At this point I want to say that the only reason I don’t come right out and name these idiots is I don’t want to have to hire a lawyer.  Not that any law suit could ever be successful, truth is truth.  I don’t name them but you can figure out who they are.  When they recognize themselves and complain, as far as I am concerned it just lends credibility to my statements.  You will notice that I do say good things about people who deserve it.  All of the happy, politically correct, feel good posts on the internet forums are not solving any problems.  That is why I gave up there.  People who are “nice” can get free advertising.  People who tell the truth are banned.  When you see some installer recommended there you need to ask yourself what I say in my puzzle.  Does this guy live off grid in an RV?  Does he know how to make solar work, or is he just doing nice looking things that don’t really work, for customers who don’t know any better?  The two best dealers I know of, who are somewhere besides Quartzsite, have their businesses connected to the grid and I think that speaks volumes.  Some of those guys have never heard of voltage drop and many are still using charge controllers that are not set at the voltage needed to work.  The majority of the charge controllers sold today are set at the voltage that was thought to be correct 15 years ago and most are located too far away from the batteries to work.  That voltage changed years ago when Sandia Labs published a study on solar battery charging.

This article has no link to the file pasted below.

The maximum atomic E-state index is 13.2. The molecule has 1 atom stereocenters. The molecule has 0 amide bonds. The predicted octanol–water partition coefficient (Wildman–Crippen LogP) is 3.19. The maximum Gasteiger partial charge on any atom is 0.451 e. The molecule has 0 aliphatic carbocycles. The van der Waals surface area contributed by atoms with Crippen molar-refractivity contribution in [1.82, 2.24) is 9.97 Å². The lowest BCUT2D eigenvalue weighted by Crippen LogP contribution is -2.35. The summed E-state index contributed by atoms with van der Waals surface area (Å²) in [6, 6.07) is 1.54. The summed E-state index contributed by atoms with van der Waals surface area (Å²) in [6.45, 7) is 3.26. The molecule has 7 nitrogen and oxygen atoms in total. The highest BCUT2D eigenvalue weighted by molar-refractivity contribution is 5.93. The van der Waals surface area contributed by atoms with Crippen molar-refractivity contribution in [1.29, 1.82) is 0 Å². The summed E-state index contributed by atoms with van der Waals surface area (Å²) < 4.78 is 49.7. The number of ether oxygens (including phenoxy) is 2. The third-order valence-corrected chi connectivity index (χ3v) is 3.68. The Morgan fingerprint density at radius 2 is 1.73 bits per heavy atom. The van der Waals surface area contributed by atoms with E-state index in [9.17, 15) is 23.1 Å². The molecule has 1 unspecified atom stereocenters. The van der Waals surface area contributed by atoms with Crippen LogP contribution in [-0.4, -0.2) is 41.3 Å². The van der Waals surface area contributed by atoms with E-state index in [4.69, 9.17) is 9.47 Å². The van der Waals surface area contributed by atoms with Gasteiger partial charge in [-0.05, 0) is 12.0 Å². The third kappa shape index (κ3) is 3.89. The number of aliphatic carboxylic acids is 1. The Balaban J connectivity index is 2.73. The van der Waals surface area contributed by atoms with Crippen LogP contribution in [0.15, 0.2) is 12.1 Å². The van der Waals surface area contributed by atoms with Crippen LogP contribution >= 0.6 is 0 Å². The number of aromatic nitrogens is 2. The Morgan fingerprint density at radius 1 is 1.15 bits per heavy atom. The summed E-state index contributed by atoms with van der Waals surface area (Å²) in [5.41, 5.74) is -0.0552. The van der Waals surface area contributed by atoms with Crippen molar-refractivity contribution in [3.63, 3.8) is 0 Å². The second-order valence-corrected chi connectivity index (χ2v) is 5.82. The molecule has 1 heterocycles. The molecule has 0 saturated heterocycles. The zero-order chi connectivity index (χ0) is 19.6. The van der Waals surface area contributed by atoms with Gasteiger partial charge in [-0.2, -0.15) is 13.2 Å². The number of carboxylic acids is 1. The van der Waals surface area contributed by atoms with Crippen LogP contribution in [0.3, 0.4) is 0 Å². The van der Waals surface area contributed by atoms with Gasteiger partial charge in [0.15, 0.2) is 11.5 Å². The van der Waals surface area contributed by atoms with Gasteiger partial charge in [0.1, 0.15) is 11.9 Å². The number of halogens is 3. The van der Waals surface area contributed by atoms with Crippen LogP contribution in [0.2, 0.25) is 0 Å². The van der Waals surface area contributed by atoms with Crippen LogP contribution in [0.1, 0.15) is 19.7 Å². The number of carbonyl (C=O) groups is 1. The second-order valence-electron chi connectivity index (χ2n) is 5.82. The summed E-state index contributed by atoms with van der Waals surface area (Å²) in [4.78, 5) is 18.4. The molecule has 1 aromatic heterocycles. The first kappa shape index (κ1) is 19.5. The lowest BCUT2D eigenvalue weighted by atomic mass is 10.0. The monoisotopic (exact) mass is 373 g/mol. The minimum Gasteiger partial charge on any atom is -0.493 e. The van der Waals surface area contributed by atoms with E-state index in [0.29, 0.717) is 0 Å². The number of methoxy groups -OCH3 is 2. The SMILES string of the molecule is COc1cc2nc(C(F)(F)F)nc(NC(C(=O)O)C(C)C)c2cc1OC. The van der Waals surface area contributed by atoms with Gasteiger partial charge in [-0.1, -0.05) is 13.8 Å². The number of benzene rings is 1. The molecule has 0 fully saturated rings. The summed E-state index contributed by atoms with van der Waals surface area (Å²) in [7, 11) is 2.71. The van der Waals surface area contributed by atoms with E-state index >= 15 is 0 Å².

Anything turned out in Quartzsite that actually works right today is still a happy accident.  I hear one dealer is using #6 on big systems now, but he is the guy who has used romex staples and exposed terminals on many people’s roofs.  The word craftsman does not come to mind when I think about the things I have seen that came from there.  How many inverters has he installed with the transfer switch wired wrong?  How many paralleled controllers that say right in the directions this will not work?   I would not let him work on my rig if he were the only dealer left on the face of the earth.  I am not making these things up.  The people I have worked for have witnessed my temper tantrums when I took these things apart and started ranting about his stupidity.  Ask them!  The lack of concern and sloppiness there is not to be believed.  Yet, you will still find people who recommend him.  Recently I got a report from somebody who just had to buy from him even after we talked, saying he got a great deal at the end of the year.  When he got back home two states away and opened the box, he found that the panels were not the ones he had paid for.  Then, the temperature sensor supplied for the charge controller was the wrong one and didn’t work.  Just great!  Buy from him and keep him in business.  Thanks for helping.

One of those Quartzsite guys contacted me via email last winter and said that he agreed with my writings and wanted to meet.  He went on to say that he spent a year working for the above dealer and could confirm everything I have been saying about him.  I went to his place incognito to look around and found that he is still selling old technology on-off controllers and inverters that will not work at over 15V.  Guess what I replied to him in an email.  It was not nice and politically correct and I never heard from him again.  Saying one thing and doing another does not get my support.